We have seen that the repertoire of OR genes in Drosophila species has been nearly the same for the entire period of Drosophila evolution. Yet, we identified frequent gains and losses of OR genes in the evolutionary process, indicating that the birth-and-death process (20, 21) has operated during the evolution of Drosophila OR genes. Unequal crossing over appears to be the major mechanism for increasing gene number, because closely related genes in the phylogenetic tree were observed in tandem arrays in the genome. Although gene retroposition can increase the number of genes in a genome, this factor appears to have played negligible roles in the present case, because only two of 711 functional OR genes were intronless. Intronless genes could occur by retroposition, but they can also be generated by deletion of introns. Chromosomal rearrangements have contributed to the establishment of genome-wide distribution of OR genes, because the gene order of the orthologous OR genes is substantially different between distantly related species. These aspects of evolutionary changes of OR genes are essentially the same for both Drosophila and mammalian species (22).

However, there are two major differences in the olfactory system between mammals and Drosophila. One is the number of glomeruli in the olfactory bulb of mammals and in the antennal lobe of Drosophila relative to the number of OR genes. In Drosophila, each ORN expresses only one or two OR genes (in addition to the co-expression of gene OR83b in most neurons), and the olfactory information from ORNs, which express the same OR genes, is transmitted to a single glomerulus (23). The number of glomeruli is therefore similar to the number of different ORs. For example, melanogaster has ≈60 ORs (4) and ≈50 glomeruli (24), and the honey bee has ≈160 ORs (7) and ≈160 glomeruli (25). In mammals, each ORN also expresses only one OR gene, but the number of glomeruli is considerably greater than the number of ORs. For example, the mouse has ≈1,000 ORs (22) and 1,800 glomeruli (26), and the human has ≈400 ORs (27) and ≈8,000 glomeruli (28). These observations suggest that the olfactory information received by ORs can be transmitted to glomeruli in a more flexible way in mammals than in Drosophila.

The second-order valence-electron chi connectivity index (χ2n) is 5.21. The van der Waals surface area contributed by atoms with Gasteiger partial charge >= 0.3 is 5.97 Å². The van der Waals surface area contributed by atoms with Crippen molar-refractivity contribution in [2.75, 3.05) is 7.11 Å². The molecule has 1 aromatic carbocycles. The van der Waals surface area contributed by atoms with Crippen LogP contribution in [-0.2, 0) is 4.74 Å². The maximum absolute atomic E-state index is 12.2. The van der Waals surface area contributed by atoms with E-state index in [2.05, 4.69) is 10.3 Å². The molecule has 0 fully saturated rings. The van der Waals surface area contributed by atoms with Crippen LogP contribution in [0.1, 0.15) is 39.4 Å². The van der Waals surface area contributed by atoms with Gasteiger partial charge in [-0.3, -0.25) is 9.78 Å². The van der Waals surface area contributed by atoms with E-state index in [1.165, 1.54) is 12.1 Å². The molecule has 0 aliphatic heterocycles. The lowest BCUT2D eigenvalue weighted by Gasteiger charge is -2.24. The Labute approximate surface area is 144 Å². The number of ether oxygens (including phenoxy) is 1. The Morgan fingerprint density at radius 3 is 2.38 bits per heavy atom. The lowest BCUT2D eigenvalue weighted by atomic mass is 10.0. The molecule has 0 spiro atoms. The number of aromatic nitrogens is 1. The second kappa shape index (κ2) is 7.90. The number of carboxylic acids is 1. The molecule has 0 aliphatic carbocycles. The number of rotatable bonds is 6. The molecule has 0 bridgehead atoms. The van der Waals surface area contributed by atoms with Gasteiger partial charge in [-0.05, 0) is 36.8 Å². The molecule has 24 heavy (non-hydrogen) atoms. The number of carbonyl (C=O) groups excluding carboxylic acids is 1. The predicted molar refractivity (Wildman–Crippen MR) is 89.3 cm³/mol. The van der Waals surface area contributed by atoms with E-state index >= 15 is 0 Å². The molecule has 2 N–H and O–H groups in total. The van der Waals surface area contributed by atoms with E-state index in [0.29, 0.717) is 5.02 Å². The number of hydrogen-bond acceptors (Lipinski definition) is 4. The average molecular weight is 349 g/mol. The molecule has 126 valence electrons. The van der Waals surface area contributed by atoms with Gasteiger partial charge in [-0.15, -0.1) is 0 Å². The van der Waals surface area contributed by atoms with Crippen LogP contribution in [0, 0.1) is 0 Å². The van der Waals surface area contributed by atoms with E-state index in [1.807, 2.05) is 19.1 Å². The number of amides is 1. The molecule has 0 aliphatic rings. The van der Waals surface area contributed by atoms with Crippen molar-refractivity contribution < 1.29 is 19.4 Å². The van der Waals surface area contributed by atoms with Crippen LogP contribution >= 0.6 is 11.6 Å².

The other difference is the expression pattern of OR genes. In Drosophila, a specific OR gene tends to be expressed deterministically in a specific ORN, which produces precise expression pattern of a given OR gene (29). Therefore, if an OR gene is duplicated or lost from the genome, the gene expression pattern may be disturbed. In mammals, however, one of the clustered OR genes in the genome is stochastically chosen to be expressed in each ORN (30). Therefore, the expression pattern of OR genes appears to be considerably different among different individuals, and consequently the number of OR genes may change relatively easily in the evolutionary process. Actually, at least 26 loci of OR genes are known to be polymorphic between functional and nonfunctional alleles among human individuals (31).